2. Provide AI-ready infrastructure (medium value add): Another natural fit for telcos is AI-ready platforms or infrastructure. A platform approach could enable third-party app development in addition to native features, creating more of the personalized, feature-rich services of the future. For example, AI-enabled set top boxes could include capabilities such as object-based media, where individuals get an personalized version or program with branched narratives, and in sports, different camera angles or personalized advertising. Another platform, though not as obvious, is AI-ready data centers, where generative AI systems continuously optimize the operation of data centers by dynamically adjusting resource allocation, workload scheduling, and cooling strategies to maximize energy efficiency, minimize latency, and ensure high availability.
  3. Develop native AI-based services (high value add): As firms move from telco to tech-co, they develop and deliver AI-based solutions to solve deep business challenges. For example, telcos might have substantial data on fleets; using data collected from the vehicles, telcos can combine this with generative AI to monitor activity and optimize fleet utilization, providing a value-added service and new business growth opportunity. Another example is providing customer incident management services: generative AI can be used on raw log data such as alarms or program traces to help detect incidents; draft text for customer support requests or trouble reports (and converting them where necessary); and generate labeled clusters of categorized trouble reports for easy searching when similar tickets are raised, enabling faster and easier resolution.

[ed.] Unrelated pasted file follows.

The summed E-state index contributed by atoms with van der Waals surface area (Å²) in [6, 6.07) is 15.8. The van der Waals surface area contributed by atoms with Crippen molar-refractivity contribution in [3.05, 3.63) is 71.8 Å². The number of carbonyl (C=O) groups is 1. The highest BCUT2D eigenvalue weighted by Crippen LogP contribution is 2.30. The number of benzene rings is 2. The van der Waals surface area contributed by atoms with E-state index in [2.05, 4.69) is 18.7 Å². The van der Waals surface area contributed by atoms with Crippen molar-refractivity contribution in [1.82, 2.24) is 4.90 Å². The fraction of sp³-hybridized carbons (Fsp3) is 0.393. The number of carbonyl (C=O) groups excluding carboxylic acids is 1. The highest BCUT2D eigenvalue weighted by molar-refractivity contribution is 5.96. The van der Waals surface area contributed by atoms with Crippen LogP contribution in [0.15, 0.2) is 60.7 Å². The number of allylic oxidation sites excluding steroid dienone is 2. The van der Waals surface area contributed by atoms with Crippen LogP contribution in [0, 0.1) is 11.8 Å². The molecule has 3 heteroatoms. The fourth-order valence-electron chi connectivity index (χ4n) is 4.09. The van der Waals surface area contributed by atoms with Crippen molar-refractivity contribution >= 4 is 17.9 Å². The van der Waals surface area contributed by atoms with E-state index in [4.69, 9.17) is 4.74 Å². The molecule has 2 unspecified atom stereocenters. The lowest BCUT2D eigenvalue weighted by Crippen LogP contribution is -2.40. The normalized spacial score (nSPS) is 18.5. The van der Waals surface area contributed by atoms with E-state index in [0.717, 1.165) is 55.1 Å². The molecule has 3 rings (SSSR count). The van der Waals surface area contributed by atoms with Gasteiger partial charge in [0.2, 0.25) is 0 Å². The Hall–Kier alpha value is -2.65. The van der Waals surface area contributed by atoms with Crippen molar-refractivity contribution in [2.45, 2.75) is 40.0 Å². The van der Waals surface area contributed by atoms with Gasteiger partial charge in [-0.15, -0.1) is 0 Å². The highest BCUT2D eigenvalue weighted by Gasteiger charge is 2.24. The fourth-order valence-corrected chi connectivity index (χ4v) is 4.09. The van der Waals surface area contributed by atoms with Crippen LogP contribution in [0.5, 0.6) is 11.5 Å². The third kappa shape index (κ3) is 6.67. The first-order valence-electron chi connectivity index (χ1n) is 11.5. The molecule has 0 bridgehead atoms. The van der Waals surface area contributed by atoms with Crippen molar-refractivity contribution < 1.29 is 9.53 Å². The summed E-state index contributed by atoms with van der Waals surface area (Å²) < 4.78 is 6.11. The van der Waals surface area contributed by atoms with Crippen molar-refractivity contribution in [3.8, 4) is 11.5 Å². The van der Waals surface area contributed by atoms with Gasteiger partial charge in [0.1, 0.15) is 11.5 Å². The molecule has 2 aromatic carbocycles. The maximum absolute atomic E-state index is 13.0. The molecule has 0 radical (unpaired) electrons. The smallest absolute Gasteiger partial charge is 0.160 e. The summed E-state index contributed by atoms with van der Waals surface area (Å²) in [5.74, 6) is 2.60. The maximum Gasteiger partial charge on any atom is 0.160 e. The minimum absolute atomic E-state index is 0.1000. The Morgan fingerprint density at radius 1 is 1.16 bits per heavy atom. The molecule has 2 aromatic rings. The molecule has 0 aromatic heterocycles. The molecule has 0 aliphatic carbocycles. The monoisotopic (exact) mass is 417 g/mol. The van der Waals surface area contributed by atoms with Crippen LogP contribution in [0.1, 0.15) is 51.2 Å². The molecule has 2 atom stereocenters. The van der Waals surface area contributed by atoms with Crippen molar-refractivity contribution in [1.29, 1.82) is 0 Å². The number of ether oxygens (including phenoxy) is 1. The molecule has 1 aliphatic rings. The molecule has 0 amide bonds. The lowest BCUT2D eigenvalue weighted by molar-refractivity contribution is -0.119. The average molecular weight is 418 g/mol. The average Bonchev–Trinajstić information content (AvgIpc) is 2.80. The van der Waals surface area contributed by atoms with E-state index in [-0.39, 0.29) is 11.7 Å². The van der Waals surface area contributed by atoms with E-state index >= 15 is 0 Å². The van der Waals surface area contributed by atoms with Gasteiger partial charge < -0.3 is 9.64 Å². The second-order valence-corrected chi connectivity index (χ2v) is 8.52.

Selecting the right services will depend on how ready certain telcos are for AI. Data is a critical factor: tech-cos, in this model, will have ready-prepared data for use in AI models.